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Massachusetts COVID-19 Updates and Guidance Issued

Massachusetts regulators issued several updates since last Friday.

Hospital Bed License Expansion

On Sunday, March 22, 2020, the Massachusetts Department of Public Health (DPH) announced it is allowing bed license expansion within hospitals to accommodate the surge of patients requiring care for COVID-19 and indicated it would accelerate any requests to license units in buildings that are not currently licensed for hospital services. The announcement referenced the March 13, 2020, “COVID-19 Emergency Declaration Health Care Provider’s Fact Sheet” issued by the Centers for Medicare and Medicaid Services (CMS), which waived certain requirements in order to allow acute care hospitals to house acute care patients in excluded distinct part units containing beds that would be appropriate for acute care inpatient care.

Under the DPH guidance:

If acute care hospitals have more patients requiring admission than licensed inpatient beds, then hospitals may use alternate acute inpatient space and increase their capacity to higher than the licensed bed count in accordance with their emergency management plan. Acute care hospitals may use alternate acute inpatient space that would be appropriate for inpatient care, including but not limited to:  post-anesthesia care unit beds, beds out of service, and inpatient rehabilitation units.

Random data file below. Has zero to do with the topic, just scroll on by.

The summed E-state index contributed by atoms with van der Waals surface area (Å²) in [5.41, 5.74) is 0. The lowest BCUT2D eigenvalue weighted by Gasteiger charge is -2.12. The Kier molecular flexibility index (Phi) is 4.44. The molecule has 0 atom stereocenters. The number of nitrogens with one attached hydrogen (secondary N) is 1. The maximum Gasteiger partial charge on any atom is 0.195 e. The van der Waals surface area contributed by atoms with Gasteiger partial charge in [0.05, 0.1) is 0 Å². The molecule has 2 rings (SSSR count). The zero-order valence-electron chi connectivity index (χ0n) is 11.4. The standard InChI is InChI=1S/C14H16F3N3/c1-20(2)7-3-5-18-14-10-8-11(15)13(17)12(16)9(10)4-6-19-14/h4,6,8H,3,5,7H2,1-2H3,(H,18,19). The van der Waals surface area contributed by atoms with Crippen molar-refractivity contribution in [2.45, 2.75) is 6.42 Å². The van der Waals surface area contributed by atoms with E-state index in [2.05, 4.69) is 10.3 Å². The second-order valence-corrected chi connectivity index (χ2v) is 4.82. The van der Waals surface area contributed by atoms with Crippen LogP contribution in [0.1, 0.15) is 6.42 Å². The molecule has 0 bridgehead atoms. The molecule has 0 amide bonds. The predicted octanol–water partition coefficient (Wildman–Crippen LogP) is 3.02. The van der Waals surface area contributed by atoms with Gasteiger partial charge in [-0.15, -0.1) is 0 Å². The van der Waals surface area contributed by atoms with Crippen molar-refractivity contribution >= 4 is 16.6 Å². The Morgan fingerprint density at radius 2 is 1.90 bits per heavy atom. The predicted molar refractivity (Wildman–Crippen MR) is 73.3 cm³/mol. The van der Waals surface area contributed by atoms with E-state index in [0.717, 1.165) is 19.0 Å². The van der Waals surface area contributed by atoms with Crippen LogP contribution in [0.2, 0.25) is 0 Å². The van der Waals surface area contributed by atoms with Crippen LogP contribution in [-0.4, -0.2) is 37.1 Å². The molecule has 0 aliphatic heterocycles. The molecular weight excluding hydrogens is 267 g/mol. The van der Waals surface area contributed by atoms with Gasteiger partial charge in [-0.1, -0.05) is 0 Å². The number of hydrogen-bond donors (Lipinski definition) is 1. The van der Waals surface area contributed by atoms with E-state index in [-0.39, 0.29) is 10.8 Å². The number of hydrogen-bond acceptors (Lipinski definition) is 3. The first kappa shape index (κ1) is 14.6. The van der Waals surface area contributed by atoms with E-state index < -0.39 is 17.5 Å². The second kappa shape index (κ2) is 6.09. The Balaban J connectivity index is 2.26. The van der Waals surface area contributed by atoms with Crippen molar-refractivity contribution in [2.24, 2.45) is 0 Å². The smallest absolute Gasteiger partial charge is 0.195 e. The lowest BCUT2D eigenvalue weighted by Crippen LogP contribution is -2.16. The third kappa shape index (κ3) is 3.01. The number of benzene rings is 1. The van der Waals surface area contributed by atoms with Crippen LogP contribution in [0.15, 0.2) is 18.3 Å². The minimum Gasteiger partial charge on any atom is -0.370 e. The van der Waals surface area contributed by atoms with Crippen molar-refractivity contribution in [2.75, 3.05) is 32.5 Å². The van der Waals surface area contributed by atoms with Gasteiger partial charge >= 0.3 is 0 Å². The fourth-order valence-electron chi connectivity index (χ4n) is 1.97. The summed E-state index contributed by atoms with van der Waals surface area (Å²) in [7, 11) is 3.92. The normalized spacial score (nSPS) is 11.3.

The beds are required to:

  • be equipped with medical gases (one oxygen outlet and one vacuum outlet for each bed),
  • be spaced at least six feet apart from another bed, and
  • have access to hand washing sinks and privacy partitions.

As DPH noted, this “does not authorize a hospital to establish beds or units in a building that is not currently licensed for hospital services. DPH will accelerate any requests to license units in buildings that are not currently licensed for hospital services.”

Hospitals are also encouraged to group confirmed cases of COVID-19 in the same care area(s) and create dedicated healthcare personnel care teams.  If, in an effort to create dedicated care areas and healthcare personnel care teams, identified intensive care units and general care units are consolidated as a functional unit, then patients with confirmed cases of COVID-19, regardless of their acuity, may be cared for in any bed in this functional unit. Acute care hospital providers should use their clinical judgment to determine the appropriate number of healthcare personnel and competencies needed to safely care for patients in this functional unit.

Personal Protective Equipment

On March 22, DPH also posted additional guidance for providers and first responders on recommended use of PPE, and government efforts to coordinate additional PPE resources for providers and first responders. Links have been posted below.

Guidance For Prioritization of Personal Protective Equipment (PPE) in Massachusetts 

MA COVID-19 PPE Guidelines and Priorities (3/22/20) 

MA COVID-19 PPE Request Process Chart 

Allowance of Ambulance Transport to Designated Alternate Sites on Hospital Grounds